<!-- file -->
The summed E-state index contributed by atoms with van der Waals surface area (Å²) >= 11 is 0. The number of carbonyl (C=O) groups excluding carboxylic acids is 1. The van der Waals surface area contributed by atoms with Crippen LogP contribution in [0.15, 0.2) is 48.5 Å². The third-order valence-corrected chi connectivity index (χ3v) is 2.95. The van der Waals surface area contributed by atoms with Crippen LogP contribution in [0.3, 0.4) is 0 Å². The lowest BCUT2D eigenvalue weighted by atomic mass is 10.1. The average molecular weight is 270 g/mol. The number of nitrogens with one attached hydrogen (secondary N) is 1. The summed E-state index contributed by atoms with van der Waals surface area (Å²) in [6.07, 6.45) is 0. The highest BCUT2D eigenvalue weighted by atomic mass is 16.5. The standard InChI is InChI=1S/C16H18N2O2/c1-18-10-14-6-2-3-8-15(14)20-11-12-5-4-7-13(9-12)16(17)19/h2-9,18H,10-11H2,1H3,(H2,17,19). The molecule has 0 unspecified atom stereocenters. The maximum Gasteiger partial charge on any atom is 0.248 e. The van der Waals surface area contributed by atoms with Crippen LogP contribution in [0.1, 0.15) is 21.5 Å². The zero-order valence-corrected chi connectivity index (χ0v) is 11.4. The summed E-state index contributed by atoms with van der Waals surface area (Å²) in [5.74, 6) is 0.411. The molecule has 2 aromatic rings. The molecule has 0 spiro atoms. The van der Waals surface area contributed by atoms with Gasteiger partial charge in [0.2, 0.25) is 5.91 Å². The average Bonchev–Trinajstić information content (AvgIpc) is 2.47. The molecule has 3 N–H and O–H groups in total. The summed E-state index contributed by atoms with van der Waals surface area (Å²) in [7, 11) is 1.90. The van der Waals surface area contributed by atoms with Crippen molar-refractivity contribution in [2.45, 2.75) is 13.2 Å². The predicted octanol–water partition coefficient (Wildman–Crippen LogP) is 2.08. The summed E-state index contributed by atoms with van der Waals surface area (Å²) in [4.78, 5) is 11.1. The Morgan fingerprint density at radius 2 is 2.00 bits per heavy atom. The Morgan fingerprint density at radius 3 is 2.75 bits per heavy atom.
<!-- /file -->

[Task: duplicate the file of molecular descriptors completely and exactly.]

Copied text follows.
The summed E-state index contributed by atoms with van der Waals surface area (Å²) >= 11 is 0. The number of carbonyl (C=O) groups excluding carboxylic acids is 1. The van der Waals surface area contributed by atoms with Crippen LogP contribution in [0.15, 0.2) is 48.5 Å². The third-order valence-corrected chi connectivity index (χ3v) is 2.95. The van der Waals surface area contributed by atoms with Crippen LogP contribution in [0.3, 0.4) is 0 Å². The lowest BCUT2D eigenvalue weighted by atomic mass is 10.1. The average molecular weight is 270 g/mol. The number of nitrogens with one attached hydrogen (secondary N) is 1. The summed E-state index contributed by atoms with van der Waals surface area (Å²) in [6.07, 6.45) is 0. The highest BCUT2D eigenvalue weighted by atomic mass is 16.5. The standard InChI is InChI=1S/C16H18N2O2/c1-18-10-14-6-2-3-8-15(14)20-11-12-5-4-7-13(9-12)16(17)19/h2-9,18H,10-11H2,1H3,(H2,17,19). The molecule has 0 unspecified atom stereocenters. The maximum Gasteiger partial charge on any atom is 0.248 e. The van der Waals surface area contributed by atoms with Crippen LogP contribution in [0.1, 0.15) is 21.5 Å². The zero-order valence-corrected chi connectivity index (χ0v) is 11.4. The summed E-state index contributed by atoms with van der Waals surface area (Å²) in [5.74, 6) is 0.411. The molecule has 2 aromatic rings. The molecule has 0 spiro atoms. The van der Waals surface area contributed by atoms with Gasteiger partial charge in [0.2, 0.25) is 5.91 Å². The average Bonchev–Trinajstić information content (AvgIpc) is 2.47. The molecule has 3 N–H and O–H groups in total. The summed E-state index contributed by atoms with van der Waals surface area (Å²) in [7, 11) is 1.90. The van der Waals surface area contributed by atoms with Crippen molar-refractivity contribution in [2.45, 2.75) is 13.2 Å². The predicted octanol–water partition coefficient (Wildman–Crippen LogP) is 2.08. The summed E-state index contributed by atoms with van der Waals surface area (Å²) in [4.78, 5) is 11.1. The Morgan fingerprint density at radius 2 is 2.00 bits per heavy atom. The Morgan fingerprint density at radius 3 is 2.75 bits per heavy atom.